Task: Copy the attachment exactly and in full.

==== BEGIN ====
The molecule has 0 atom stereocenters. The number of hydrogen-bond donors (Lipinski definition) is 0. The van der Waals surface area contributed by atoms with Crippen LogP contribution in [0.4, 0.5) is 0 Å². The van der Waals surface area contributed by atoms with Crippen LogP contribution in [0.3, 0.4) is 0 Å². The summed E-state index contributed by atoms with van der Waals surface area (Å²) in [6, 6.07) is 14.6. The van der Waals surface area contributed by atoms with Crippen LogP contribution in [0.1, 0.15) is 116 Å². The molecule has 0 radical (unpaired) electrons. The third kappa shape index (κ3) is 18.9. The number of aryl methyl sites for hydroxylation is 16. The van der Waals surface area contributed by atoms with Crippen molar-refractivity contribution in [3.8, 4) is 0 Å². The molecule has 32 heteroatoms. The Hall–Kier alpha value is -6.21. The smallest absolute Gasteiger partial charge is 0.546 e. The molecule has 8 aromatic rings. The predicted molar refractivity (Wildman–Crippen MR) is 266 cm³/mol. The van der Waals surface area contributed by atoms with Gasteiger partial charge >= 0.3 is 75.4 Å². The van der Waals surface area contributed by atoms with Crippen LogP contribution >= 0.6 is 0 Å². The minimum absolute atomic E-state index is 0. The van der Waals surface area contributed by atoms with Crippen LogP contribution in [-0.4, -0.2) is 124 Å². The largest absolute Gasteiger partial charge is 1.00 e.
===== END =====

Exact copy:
The molecule has 0 atom stereocenters. The number of hydrogen-bond donors (Lipinski definition) is 0. The van der Waals surface area contributed by atoms with Crippen LogP contribution in [0.4, 0.5) is 0 Å². The van der Waals surface area contributed by atoms with Crippen LogP contribution in [0.3, 0.4) is 0 Å². The summed E-state index contributed by atoms with van der Waals surface area (Å²) in [6, 6.07) is 14.6. The van der Waals surface area contributed by atoms with Crippen LogP contribution in [0.1, 0.15) is 116 Å². The molecule has 0 radical (unpaired) electrons. The third kappa shape index (κ3) is 18.9. The number of aryl methyl sites for hydroxylation is 16. The van der Waals surface area contributed by atoms with Crippen molar-refractivity contribution in [3.8, 4) is 0 Å². The molecule has 32 heteroatoms. The Hall–Kier alpha value is -6.21. The smallest absolute Gasteiger partial charge is 0.546 e. The molecule has 8 aromatic rings. The predicted molar refractivity (Wildman–Crippen MR) is 266 cm³/mol. The van der Waals surface area contributed by atoms with Gasteiger partial charge >= 0.3 is 75.4 Å². The van der Waals surface area contributed by atoms with Crippen LogP contribution >= 0.6 is 0 Å². The minimum absolute atomic E-state index is 0. The van der Waals surface area contributed by atoms with Crippen LogP contribution in [-0.4, -0.2) is 124 Å². The largest absolute Gasteiger partial charge is 1.00 e.